January 12, 2020 | From the Federalist
Left-leaning politicians and the press spent more than three years pushing the Russia collusion hoax. Yet, following the inspector general’s release of his 478-page report on Foreign Intelligence Surveillance Act (FISA) abuse, after making quick mention of the top-line findings, the media moved on. As a result, much has been missed, including one significant misrepresentation contained in all four of the Carter Page FISA applications—an inaccuracy even the IG’s team overlooked.
Two passages, separated by more than 50 pages, when read together reveal an eighth significant inaccuracy and omission from the first FISA application, and one repeated in the later three renewals: Steele’s sources and sub-sources were not ones he used or developed during his time with the British intelligence service MI6, contrary to the impression created in the FISA applications.
This detail was dropped in a footnote in the IG report, following this text: “Steele told us he had a source network in place with a proven ‘track record’ that could deliver on Fusion GPS’s requirements. Steele added that this source network previously had furnished intelligence on Russian interference in European affairs.”
The relevant footnote, footnote 214, then read: “Steele told us that this source network did not involve sources from his time as a [redacted] and was developed entirely in the period after he retired from government service.” The redacted language undoubtedly referred to Steele’s British intelligence work.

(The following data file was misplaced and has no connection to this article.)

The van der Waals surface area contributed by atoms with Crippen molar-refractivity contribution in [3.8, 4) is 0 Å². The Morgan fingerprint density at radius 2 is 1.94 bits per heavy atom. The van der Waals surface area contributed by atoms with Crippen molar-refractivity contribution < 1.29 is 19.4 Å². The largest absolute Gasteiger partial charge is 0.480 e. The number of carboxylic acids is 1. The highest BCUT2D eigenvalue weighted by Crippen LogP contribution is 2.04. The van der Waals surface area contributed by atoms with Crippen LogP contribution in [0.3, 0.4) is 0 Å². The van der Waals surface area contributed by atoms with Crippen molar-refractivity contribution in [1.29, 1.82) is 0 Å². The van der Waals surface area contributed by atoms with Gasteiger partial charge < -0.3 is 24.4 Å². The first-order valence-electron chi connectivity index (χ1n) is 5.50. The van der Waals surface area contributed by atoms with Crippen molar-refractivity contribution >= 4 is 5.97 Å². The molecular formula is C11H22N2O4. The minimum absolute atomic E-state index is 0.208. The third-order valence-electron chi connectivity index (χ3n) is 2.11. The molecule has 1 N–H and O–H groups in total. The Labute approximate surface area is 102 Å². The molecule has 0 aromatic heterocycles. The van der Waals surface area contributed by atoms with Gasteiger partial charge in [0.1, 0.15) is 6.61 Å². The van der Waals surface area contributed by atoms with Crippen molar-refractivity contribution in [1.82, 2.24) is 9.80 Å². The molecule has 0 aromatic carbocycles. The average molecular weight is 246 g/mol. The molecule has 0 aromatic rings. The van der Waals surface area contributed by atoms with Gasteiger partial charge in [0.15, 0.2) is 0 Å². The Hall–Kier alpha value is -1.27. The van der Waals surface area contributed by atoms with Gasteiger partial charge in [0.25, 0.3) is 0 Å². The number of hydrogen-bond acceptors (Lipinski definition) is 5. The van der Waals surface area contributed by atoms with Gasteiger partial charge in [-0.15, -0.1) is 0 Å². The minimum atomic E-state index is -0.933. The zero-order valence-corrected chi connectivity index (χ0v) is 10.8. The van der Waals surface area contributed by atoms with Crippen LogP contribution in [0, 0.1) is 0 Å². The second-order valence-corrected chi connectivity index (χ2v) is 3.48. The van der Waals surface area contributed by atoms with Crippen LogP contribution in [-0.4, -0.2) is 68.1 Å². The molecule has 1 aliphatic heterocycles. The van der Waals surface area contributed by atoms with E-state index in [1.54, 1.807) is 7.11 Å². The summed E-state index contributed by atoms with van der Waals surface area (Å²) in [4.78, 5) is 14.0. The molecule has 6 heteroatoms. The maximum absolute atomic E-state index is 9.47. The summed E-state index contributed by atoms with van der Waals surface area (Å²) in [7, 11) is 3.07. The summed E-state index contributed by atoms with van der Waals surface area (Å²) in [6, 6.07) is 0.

That Steele’s “source network did not involve sources from his time” with British intelligence proves extremely significant when considered in tandem with the details the IG provided about the FISA application process in general, and the specifics of the Page FISA applications. . .
That the legal advisor not only raised the question about Steele’s access to a network of sources, but then insisted that the FISA application be updated to include information concerning Steele’s prior government position, shows the FISA court placed great significance on Steele’s previous British intelligence work for purposes of assessing the reliability of his source network.
The DOJ’s failure to inform the FISA court that Steele’s sources and sub-sources were privately acquired—or the FBI’s failure to inquire of these facts in light of the FISA court’s query—is yet another significant inaccuracy and omission in the FISA applications.
(Excerpt from the Federalist. Article by Margot Cleveland.)